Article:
Privacy and data security continue to make headlines and this time the waves are coming from the European Court of Justice (i.e., the highest court of the European Union). Without comprehensive U.S. federal privacy legislation, it is of little to no surprise (albeit disappointing) that the European Court of Justice (the “Court”) invalidated the EU-U.S. Privacy Shield Framework because it failed to impose appropriate safeguards with respect to the transfer of personal data located in Europe to the United States.

What is Privacy Shield and What Happened to Change it?

The EU-U.S. Privacy Shield Framework (“Privacy Shield”), as stated on the official government website, “was designed by the U.S. Department of Commerce and the European Commission…to provide companies on both sides of the Atlantic with a mechanism to comply with data protection requirements when transferring personal data from the European Union…to the United States in support of transatlantic commerce.”

The European Commission deemed Privacy Shield an acceptable transfer mechanism on July 12, 2016, and it quickly became a replacement for the prior Safe Harbor Framework, which the Court struck down in 2015. The majority of US organizations transferring personal data from the EU to the U.S. over the last several years have taken advantage of Privacy Shield self-certification and/or Standard Contractual Clauses.

Four years later on July 16, 2020, the Court invalidated the European Commission’s decision above to validate Privacy Shield as an appropriate transfer mechanism. This decision is effective immediately. Entities that rely on Privacy Shield as a data transfer mechanism in the European Union will need to transition to a different transfer mechanism.

What was the Court’s Finding?

In evaluating Privacy Shield’s adequacy, the Court focused on whether Privacy Shield really could provide appropriate safeguards for the transfer of personal data. As mentioned by the Court, the purpose of appropriate safeguards is to maintain the high level of protection afforded to personal data of data subjects in the EU even when that personal data is transferred to a country outside of the EU. In sum, the Court concluded Privacy Shield does not maintain a high level of protection that is equivalent to protection afforded to personal data in the EU. As a result, Privacy Shield cannot provide appropriate safeguards and is an invalid mechanism for transferring personal data of data subjects in Europe to a U.S. location.

The Court’s ruling is based on the Court’s evaluation of (i) the potential for U.S. government access to transferred personal data as permitted under various U.S. laws, (ii) the lack of enforceable data subject rights, and (iii) the lack of adequate remedies for data subjects.

The Court states that U.S. law affords U.S. government agencies and government surveillance programs rights that, if acted upon by an EU Member State, would result in the Member State being in violation of EU data protection laws. For example, the Court notes, the United States Attorney General and the United States Director of National Intelligence have the right, based on annual authorization, to surveil individuals located outside the U.S. who are not U.S. citizens or permanent U.S. residents. Entities cannot use Privacy Shield to deny a request from U.S. intelligence authorities to access personal data because the U.S. intelligence authorities are not bound by Privacy Shield. As such, the Court found, compliance will not protect transferred personal data of data subjects in Europe against interferences by U.S. intelligence authorities.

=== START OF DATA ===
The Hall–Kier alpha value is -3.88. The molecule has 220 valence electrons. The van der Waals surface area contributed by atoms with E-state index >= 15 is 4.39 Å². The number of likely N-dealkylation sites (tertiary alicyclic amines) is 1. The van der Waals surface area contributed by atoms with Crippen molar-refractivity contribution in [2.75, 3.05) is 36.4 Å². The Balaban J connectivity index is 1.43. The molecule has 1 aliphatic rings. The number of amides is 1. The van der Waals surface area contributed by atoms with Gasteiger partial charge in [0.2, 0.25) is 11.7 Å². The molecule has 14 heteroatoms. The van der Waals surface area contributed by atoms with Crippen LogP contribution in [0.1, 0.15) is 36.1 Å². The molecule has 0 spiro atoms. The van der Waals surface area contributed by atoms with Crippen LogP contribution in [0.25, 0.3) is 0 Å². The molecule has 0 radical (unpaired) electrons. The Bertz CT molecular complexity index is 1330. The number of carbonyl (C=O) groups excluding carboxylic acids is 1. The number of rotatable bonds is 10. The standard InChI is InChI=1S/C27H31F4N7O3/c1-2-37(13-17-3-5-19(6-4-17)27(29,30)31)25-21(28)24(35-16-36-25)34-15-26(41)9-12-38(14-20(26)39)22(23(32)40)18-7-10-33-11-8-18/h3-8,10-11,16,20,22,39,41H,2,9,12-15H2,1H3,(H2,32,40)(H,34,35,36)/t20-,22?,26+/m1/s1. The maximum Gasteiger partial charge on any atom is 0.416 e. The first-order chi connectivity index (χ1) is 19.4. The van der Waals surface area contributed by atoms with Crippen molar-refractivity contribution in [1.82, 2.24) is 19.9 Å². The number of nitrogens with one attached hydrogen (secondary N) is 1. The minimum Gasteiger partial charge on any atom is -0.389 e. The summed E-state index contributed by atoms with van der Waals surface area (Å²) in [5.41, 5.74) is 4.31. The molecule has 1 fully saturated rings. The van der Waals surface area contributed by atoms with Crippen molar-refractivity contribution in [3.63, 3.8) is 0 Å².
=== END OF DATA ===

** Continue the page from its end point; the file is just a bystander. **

In addition, the Court determined, Privacy Shield’s failure to prevent interference from U.S. intelligence authorities impedes the data subject’s ability to exercise their rights afforded under European data protection laws. Again, because U.S. authorities are not bound by Privacy Shield, government agencies like the FBI and CIA can send data requests on certain individuals to electronic communications service providers (e.g., Facebook) under U.S. law. These providers must comply and are not always permitted to disclose their compliance with such requests. Further, the U.S. government entity is generally not required to provide notice to the data subject that it has issued a request for their data from a provider.

Lastly, the Court deemed inadequate the remedies available to data subjects who believe their information was illegally transferred, processed, or shared. The Court found that Privacy Shield and U.S. laws limit a data subject’s rights to those that are contractual and only against the exporter and importer of the personal data. According to the Court, this falls substantially below the remedies afforded to data subjects under European data protection laws.

Given the analysis above, the Court determined that, because Privacy Shield cannot prevent interference from U.S. government agencies and surveillance programs at a level that is equivalent to the rights and remedies afforded data subject under European data protection laws, Privacy Shield is an invalid transfer mechanism in the European Union.

When and How Does this Impact Companies that Rely on Privacy Shield?

As stated above, this decision is effective immediately and companies can no longer rely on Privacy Shield as a transfer mechanism. The Court did validate Standard Contractual Clauses so this will remain an approved transfer mechanism for the time-being. Another option is to use the Binding Corporate Rule. Of course, U.S. organizations currently relying on Privacy Shield will also want to update online and internal privacy policies and agreements that reference Privacy Shield.